Thursday, April 10, 2014

antiX MX-14 "Symbiosis" Review: Truly Special!

MX-14 "Symbiosis", a special version of antiX developed in full collaboration with the MEPIS Community, has been released for the 32-bit architecture: "It is a midweight OS designed to combine an elegant and efficient desktop with simple configuration, high stability, solid performance and medium-sized footprint. The base depends on the excellent upstream work by Linux, Debian, and Xfce. MX-14 also incorporates the independent and innovative development products Whisker Menu, simsu and gottet, QupZilla Browser, smxi and inxi. We think you will enjoy it! MX-14 is based on Debian 7 'Wheezy' and enhanced with more up to date applications from debian-backports and MEPIS Community repository....".

From antiX MX-14
I downloaded the 32-bit ISO with PAE kernel, about 700 MB in size. There is a non-pae version available as well for systems with less than 3 GB RAM and 32-bit architecture. I created a live ISO using Linux Mint Image Writer and did a live boot followed by installation on my Asus K55VM laptop with 2.3 Ghz Core i7 processor, 8 GB RAM and 2 GB NVIDIA GeForce 630M graphics. I installed it on a 900 MB partition, intending to use it as my main operating system for the time being.

MX-14 ships with XFCE 4.10 and is based on Debian Wheezy, the stable version, with Linux kernel 3.12.0. Thunar 1.6.3 is the default file manager.
From antiX MX-14
MX-14 has an interface similar to Ubuntu with a left side panel. The default wallpaper looks pretty good and renders good effect to the desktop. However, MX-14 ships with only a couple of wallpapers.

From antiX MX-14
So, what I did is set up a desktop of my own with wallpapers downloaded from internet and a couple of conkies to decorate the desktop better. Of course, I enabled the compositing manager to avoid dark shadows behind the conkies.

From antiX MX-14
A major issue with me was placement of the menu at the bottom of the left side panel. I am accustomed to menu being at the top left for ages and this became a matter of slight discomfort.

However, it only takes a right click and a left click to put the menu at the top left.

From antiX MX-14
Otherwise, MX-14 desktop environment is pretty good and is different from most of the boring default XFCE look.

Unfortunately MX-14 doesn't have a graphical boot splash and is text based. It is kind of odd when almost every operating system has a stylish graphical boot splash.

Similarly, the Raleigh theme is pretty antiquated and gives an impression of using Windows 2000.

Thankfully, MX-14 ships pre-loaded with a host of themes and some of which really look modern. Also, a Google search for "XFCE4 Windows theme" will show several good sites with attractive XFCE themes.

From antiX MX-14
In overall, it is a mixed bag in terms of aesthetics - the desktop looks cool but there is no graphical boot splash. I have seen better aesthetics in quite a few XFCE distros, most notably Makulu, Voyager, etc. Hence, I go with a lower score in terms of aesthetics.

Score for Aesthetics: 6/10.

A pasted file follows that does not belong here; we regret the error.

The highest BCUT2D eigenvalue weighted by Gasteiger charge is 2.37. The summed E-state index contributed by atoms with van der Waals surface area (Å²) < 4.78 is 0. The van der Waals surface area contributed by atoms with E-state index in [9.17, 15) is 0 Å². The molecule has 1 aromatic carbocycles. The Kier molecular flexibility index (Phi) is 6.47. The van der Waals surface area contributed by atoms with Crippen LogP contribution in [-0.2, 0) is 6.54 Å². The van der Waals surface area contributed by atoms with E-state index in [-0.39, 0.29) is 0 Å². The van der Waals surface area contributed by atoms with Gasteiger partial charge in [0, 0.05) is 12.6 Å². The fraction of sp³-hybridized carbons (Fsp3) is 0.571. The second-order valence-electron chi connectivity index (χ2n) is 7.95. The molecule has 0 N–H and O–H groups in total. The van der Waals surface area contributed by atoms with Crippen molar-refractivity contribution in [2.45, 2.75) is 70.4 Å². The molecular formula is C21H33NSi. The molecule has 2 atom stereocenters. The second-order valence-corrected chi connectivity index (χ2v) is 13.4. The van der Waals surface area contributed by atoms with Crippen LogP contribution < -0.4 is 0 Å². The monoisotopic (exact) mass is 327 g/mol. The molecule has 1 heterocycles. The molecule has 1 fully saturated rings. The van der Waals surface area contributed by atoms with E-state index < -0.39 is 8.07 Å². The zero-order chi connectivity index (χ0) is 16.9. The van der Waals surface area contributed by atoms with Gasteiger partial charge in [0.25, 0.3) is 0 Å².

Hardware Recognition
It is top class in antiX MX-14. Every aspect was impeccably recognized including Wifi, touchpad and sound. Hence, I go with 100% score in hardware recognition.

Score for Hardware Recognition: 10/10.

Pre-Installed Packages
antiX MX-14 ships with a rich collection of pre-installed packages, namely:
  • Office: LibreOffice (Calc, Draw, Impress, Math, Writer), Orage Calendar, Orage Globaltime, PDF Shuffler
  • Internet: Qupzilla 1.6.3, Claws mail, Gnome PPP, Transmission, Xchat IRC
  • Graphics: Mirage, Simple Scan, Screenshot
  • Multimedia: Clementine media player, Minitube YouTube Client, VLC 2.1.4, XFburn
  • Accessories: Application finder, Archive Manager, Bulk Rename, Catfish file search, Clipman, Galculator, Leafpad text editor, Live USB, Lucky backup, metapackage installer, Midnight Commander, Root terminal, gparted partition editor, Grub customizer, printer settings, gdebi package installer, Unetbootin live USB creator, snapshot, Remaster CC
Multimedia codecs and Adobe flash plugin are pre-installed in MX-14.

From antiX MX-14
Except for graphics, rest of the application categories are pretty strong. I would have preferred a GIMP in addition to the packages provided to make it more complete.

Further, I prefer Firefox/Google Chrome over Qupzilla. A lot of sites (specially secured bank sites) didn't open properly on this browser. Further, when I tried to upload photos in Picasa, the browser crashed in all my attempts. I didn't find Qupzilla good and hence, I downloaded Google Chrome for my regular use.

From antiX MX-14
One aspect I must mention, I could see some really good packages like Snapshot, Remaster CC, etc. which most of the operating systems don't ship by default. But, they are a good utility packages to have for users like me who experiment with a whole lot of distros. By Remaster CC, I can save my installation with my favorite packages and settings in an ISO and boot it up later, in case I goof up while experimenting with distros. Similarly, it is good that MX-14 ships with backup application as well, making life easier for distro hoppers like me.